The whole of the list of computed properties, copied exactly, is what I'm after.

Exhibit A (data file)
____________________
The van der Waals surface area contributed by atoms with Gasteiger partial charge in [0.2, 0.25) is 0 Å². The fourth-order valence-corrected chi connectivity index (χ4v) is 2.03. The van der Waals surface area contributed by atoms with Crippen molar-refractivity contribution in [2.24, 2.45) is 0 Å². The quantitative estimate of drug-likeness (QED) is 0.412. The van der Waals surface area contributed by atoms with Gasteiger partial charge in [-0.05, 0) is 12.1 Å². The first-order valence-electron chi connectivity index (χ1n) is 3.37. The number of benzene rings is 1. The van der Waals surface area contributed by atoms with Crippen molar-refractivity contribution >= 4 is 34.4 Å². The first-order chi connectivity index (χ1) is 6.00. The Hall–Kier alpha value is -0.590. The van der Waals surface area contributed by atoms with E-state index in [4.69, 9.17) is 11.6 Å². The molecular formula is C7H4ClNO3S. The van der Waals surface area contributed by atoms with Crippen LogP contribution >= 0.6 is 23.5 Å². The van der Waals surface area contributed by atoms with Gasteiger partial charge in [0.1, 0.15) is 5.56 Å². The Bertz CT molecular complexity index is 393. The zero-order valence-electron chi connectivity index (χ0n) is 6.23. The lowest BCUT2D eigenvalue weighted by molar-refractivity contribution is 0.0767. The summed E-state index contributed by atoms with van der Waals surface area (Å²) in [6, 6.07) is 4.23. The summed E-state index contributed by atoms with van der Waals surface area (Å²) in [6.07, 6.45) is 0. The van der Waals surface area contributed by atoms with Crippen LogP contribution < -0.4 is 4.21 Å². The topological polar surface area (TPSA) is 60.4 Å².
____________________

The van der Waals surface area contributed by atoms with Gasteiger partial charge in [0.2, 0.25) is 0 Å². The fourth-order valence-corrected chi connectivity index (χ4v) is 2.03. The van der Waals surface area contributed by atoms with Crippen molar-refractivity contribution in [2.24, 2.45) is 0 Å². The quantitative estimate of drug-likeness (QED) is 0.412. The van der Waals surface area contributed by atoms with Gasteiger partial charge in [-0.05, 0) is 12.1 Å². The first-order valence-electron chi connectivity index (χ1n) is 3.37. The number of benzene rings is 1. The van der Waals surface area contributed by atoms with Crippen molar-refractivity contribution >= 4 is 34.4 Å². The first-order chi connectivity index (χ1) is 6.00. The Hall–Kier alpha value is -0.590. The van der Waals surface area contributed by atoms with E-state index in [4.69, 9.17) is 11.6 Å². The molecular formula is C7H4ClNO3S. The van der Waals surface area contributed by atoms with Crippen LogP contribution >= 0.6 is 23.5 Å². The van der Waals surface area contributed by atoms with Gasteiger partial charge in [0.1, 0.15) is 5.56 Å². The Bertz CT molecular complexity index is 393. The zero-order valence-electron chi connectivity index (χ0n) is 6.23. The lowest BCUT2D eigenvalue weighted by molar-refractivity contribution is 0.0767. The summed E-state index contributed by atoms with van der Waals surface area (Å²) in [6, 6.07) is 4.23. The summed E-state index contributed by atoms with van der Waals surface area (Å²) in [6.07, 6.45) is 0. The van der Waals surface area contributed by atoms with Crippen LogP contribution < -0.4 is 4.21 Å². The topological polar surface area (TPSA) is 60.4 Å².